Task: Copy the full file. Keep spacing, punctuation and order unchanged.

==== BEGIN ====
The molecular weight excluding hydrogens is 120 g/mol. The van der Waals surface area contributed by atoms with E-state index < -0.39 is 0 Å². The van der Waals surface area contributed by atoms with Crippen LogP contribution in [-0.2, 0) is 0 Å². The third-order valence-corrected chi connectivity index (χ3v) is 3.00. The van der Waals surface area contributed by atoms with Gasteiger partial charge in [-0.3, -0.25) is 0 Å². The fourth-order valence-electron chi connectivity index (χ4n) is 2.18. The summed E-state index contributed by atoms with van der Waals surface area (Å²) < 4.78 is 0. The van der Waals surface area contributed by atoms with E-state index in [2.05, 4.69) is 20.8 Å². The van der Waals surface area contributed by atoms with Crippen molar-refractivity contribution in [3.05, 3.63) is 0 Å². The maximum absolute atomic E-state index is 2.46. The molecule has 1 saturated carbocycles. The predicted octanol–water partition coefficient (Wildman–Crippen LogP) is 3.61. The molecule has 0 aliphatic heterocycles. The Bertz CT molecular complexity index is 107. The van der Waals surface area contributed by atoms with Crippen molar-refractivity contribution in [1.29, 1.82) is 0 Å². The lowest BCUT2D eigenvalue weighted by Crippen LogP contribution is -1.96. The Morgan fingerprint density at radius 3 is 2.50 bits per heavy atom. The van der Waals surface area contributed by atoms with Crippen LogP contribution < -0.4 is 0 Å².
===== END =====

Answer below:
The molecular weight excluding hydrogens is 120 g/mol. The van der Waals surface area contributed by atoms with E-state index < -0.39 is 0 Å². The van der Waals surface area contributed by atoms with Crippen LogP contribution in [-0.2, 0) is 0 Å². The third-order valence-corrected chi connectivity index (χ3v) is 3.00. The van der Waals surface area contributed by atoms with Gasteiger partial charge in [-0.3, -0.25) is 0 Å². The fourth-order valence-electron chi connectivity index (χ4n) is 2.18. The summed E-state index contributed by atoms with van der Waals surface area (Å²) < 4.78 is 0. The van der Waals surface area contributed by atoms with E-state index in [2.05, 4.69) is 20.8 Å². The van der Waals surface area contributed by atoms with Crippen molar-refractivity contribution in [3.05, 3.63) is 0 Å². The maximum absolute atomic E-state index is 2.46. The molecule has 1 saturated carbocycles. The predicted octanol–water partition coefficient (Wildman–Crippen LogP) is 3.61. The molecule has 0 aliphatic heterocycles. The Bertz CT molecular complexity index is 107. The van der Waals surface area contributed by atoms with Crippen molar-refractivity contribution in [1.29, 1.82) is 0 Å². The lowest BCUT2D eigenvalue weighted by Crippen LogP contribution is -1.96. The Morgan fingerprint density at radius 3 is 2.50 bits per heavy atom. The van der Waals surface area contributed by atoms with Crippen LogP contribution < -0.4 is 0 Å².